I would like to take a moment to thank Board member and alumni parent Sherry Wildfeuer for her work in support of Kimberton Waldorf School. I did not start writing this letter with this connection in mind, but Sherry’s expertise and passion is bio-dynamic agriclture, and it’s healing potential for the soil, the plants, and the people who benefit from it. Sherry is finishing her second term as a Board member and will be leaving the Board as of January 2014. Sherry was also a long time parent at the school with four children who graduated from KWS. We are very grateful for Sherry’s dedication and wisdom in the work that she has brought to the Board.

Earlier in this letter I mentioned our organic school lunch program, Food for Thought. Other schools have lunch programs, but not many have organic, locally sourced programs that use food grown and harvested by the children in the school. This is very special. I want to take a moment to recognize the Food for Thought staff and their hard work and dedication to bringing good healthful food to our students. It’s a big job, and everyday they perform it well! Thanks to Food for Thought manager Karen Scott Flores '79, her staff of Ellen Fiorito who lends her culinary expertise to the kitchen and Cindie Gunther who has helped with Food for Thought from its early days. The kitchen is also supported by a number of dedicated parent volunteers, including Hope Merkert and Gail Youngs who give a considerable amount of time. It is also important to note the folks who work behind the scenes washing dishes, Howard Bartley and Joe Overdevest. Howard and Joe come to us through the Cornerstone Clubhouse which provides job coaching for people in Phoenixville, and they both are dedicated to our kitchen. Thank you all for your work. Every day our bellies and bodies appreciate the work you do.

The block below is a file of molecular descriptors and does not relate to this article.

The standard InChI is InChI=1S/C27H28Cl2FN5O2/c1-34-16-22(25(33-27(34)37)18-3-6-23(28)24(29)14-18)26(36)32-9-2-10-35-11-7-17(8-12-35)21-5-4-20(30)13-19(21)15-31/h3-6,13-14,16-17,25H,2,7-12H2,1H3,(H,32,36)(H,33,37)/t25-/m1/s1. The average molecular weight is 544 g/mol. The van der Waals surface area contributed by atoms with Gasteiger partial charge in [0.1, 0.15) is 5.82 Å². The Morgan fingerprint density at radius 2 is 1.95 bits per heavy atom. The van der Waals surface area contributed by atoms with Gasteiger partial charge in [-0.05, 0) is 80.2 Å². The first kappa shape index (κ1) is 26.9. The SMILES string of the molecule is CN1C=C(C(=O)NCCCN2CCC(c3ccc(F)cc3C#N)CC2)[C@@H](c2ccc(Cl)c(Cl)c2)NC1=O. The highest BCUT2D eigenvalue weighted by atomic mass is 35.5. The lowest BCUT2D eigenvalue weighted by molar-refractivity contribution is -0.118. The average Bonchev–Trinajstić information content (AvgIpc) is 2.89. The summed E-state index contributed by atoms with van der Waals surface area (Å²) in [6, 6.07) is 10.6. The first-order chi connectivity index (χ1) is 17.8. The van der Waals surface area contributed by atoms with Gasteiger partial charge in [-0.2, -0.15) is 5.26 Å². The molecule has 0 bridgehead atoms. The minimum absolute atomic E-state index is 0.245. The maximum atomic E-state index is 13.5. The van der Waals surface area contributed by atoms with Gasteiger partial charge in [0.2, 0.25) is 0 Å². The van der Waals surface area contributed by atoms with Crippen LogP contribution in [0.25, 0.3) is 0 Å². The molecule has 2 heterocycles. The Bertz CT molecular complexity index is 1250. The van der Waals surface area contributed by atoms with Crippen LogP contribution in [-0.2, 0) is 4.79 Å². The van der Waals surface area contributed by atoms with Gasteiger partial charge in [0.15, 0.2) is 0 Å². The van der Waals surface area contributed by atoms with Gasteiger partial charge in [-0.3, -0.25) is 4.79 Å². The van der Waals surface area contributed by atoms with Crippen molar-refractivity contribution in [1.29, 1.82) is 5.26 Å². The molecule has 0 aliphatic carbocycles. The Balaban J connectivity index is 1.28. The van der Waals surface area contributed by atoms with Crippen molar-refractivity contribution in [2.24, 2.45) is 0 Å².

I also want to thank all of our parents in every class for all of the work and care in producing another fantastic Artisan’s Village and Craft Show. Special thanks for Kim Wolfram who took over the overall management of the craft show this year from Cindy Dunphy. Thank you Kim, and thank you Cindy! Cindy has managed the craft show for many, many years with expertise and grace and was a key person in developing the show into the fine event that it is.

Additionally, I am truly grateful to the work of the following community members for their incredible dedication in supporting us as we remodel our Middle School Conference Room: Lael Rasch, Nancy Coe McLane, Gary Arthurs, Chinyelu Kunz, Silvano Biffis, and a generous financial contirbutor who wishes to remain anonymous.

And a big thanks in advance to music faculty members Esther Walsh and Elisabeth Tarsio and to our students for the Candlelight Sing, to occur tomorrow (Tuesday, December 17).  We are also looking forward to our Shepherds' Play this Thursday (December 19). What a wonderful way to transition into the upcoming Holidays.

Wishing all of you a peaceful holiday season,

Kevin Hughes
Dean of School